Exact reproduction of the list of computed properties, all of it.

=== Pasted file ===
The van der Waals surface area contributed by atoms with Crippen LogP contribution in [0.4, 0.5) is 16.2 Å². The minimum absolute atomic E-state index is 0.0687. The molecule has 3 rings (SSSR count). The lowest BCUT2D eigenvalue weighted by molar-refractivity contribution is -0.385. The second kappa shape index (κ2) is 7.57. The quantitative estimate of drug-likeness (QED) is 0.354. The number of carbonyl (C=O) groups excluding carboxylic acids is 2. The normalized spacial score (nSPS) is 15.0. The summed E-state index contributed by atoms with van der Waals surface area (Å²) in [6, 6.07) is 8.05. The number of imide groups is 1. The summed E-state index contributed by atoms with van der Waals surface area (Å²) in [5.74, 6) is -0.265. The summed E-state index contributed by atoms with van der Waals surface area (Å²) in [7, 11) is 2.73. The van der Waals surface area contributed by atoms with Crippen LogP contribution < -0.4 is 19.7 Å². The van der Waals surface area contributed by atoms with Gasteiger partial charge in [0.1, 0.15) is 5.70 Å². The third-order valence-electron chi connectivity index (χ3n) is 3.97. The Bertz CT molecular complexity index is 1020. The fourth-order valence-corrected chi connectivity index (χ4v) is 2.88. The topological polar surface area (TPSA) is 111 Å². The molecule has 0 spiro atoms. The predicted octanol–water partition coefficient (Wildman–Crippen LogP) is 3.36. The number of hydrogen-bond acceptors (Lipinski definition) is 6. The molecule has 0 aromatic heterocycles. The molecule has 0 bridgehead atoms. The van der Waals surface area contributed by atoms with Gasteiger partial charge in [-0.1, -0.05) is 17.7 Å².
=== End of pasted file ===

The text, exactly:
The van der Waals surface area contributed by atoms with Crippen LogP contribution in [0.4, 0.5) is 16.2 Å². The minimum absolute atomic E-state index is 0.0687. The molecule has 3 rings (SSSR count). The lowest BCUT2D eigenvalue weighted by molar-refractivity contribution is -0.385. The second kappa shape index (κ2) is 7.57. The quantitative estimate of drug-likeness (QED) is 0.354. The number of carbonyl (C=O) groups excluding carboxylic acids is 2. The normalized spacial score (nSPS) is 15.0. The summed E-state index contributed by atoms with van der Waals surface area (Å²) in [6, 6.07) is 8.05. The number of imide groups is 1. The summed E-state index contributed by atoms with van der Waals surface area (Å²) in [5.74, 6) is -0.265. The summed E-state index contributed by atoms with van der Waals surface area (Å²) in [7, 11) is 2.73. The van der Waals surface area contributed by atoms with Crippen LogP contribution < -0.4 is 19.7 Å². The van der Waals surface area contributed by atoms with Gasteiger partial charge in [0.1, 0.15) is 5.70 Å². The third-order valence-electron chi connectivity index (χ3n) is 3.97. The Bertz CT molecular complexity index is 1020. The fourth-order valence-corrected chi connectivity index (χ4v) is 2.88. The topological polar surface area (TPSA) is 111 Å². The molecule has 0 spiro atoms. The predicted octanol–water partition coefficient (Wildman–Crippen LogP) is 3.36. The number of hydrogen-bond acceptors (Lipinski definition) is 6. The molecule has 0 aromatic heterocycles. The molecule has 0 bridgehead atoms. The van der Waals surface area contributed by atoms with Gasteiger partial charge in [-0.1, -0.05) is 17.7 Å².